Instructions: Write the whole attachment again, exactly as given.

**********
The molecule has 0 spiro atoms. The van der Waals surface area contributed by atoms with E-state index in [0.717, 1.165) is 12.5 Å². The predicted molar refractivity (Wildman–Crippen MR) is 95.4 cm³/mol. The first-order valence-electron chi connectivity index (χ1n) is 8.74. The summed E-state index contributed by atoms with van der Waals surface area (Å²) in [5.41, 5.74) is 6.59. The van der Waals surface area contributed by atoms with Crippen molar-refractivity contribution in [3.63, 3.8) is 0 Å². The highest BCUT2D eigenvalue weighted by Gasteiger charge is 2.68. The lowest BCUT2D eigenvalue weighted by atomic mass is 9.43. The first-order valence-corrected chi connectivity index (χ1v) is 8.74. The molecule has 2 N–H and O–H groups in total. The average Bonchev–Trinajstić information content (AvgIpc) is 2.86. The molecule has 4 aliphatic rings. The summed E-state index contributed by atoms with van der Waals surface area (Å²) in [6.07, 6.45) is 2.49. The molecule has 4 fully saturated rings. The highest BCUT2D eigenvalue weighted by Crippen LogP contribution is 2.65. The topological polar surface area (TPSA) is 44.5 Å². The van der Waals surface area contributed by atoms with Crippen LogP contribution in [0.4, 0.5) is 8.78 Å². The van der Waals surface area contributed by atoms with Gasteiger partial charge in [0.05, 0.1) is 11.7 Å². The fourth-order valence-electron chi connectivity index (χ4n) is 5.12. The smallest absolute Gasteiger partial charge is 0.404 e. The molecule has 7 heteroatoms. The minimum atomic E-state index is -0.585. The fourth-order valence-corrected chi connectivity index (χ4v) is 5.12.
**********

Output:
The molecule has 0 spiro atoms. The van der Waals surface area contributed by atoms with E-state index in [0.717, 1.165) is 12.5 Å². The predicted molar refractivity (Wildman–Crippen MR) is 95.4 cm³/mol. The first-order valence-electron chi connectivity index (χ1n) is 8.74. The summed E-state index contributed by atoms with van der Waals surface area (Å²) in [5.41, 5.74) is 6.59. The van der Waals surface area contributed by atoms with Crippen molar-refractivity contribution in [3.63, 3.8) is 0 Å². The highest BCUT2D eigenvalue weighted by Gasteiger charge is 2.68. The lowest BCUT2D eigenvalue weighted by atomic mass is 9.43. The first-order valence-corrected chi connectivity index (χ1v) is 8.74. The molecule has 2 N–H and O–H groups in total. The average Bonchev–Trinajstić information content (AvgIpc) is 2.86. The molecule has 4 aliphatic rings. The summed E-state index contributed by atoms with van der Waals surface area (Å²) in [6.07, 6.45) is 2.49. The molecule has 4 fully saturated rings. The highest BCUT2D eigenvalue weighted by Crippen LogP contribution is 2.65. The topological polar surface area (TPSA) is 44.5 Å². The van der Waals surface area contributed by atoms with Crippen LogP contribution in [0.4, 0.5) is 8.78 Å². The van der Waals surface area contributed by atoms with Gasteiger partial charge in [0.05, 0.1) is 11.7 Å². The fourth-order valence-electron chi connectivity index (χ4n) is 5.12. The smallest absolute Gasteiger partial charge is 0.404 e. The molecule has 7 heteroatoms. The minimum atomic E-state index is -0.585. The fourth-order valence-corrected chi connectivity index (χ4v) is 5.12.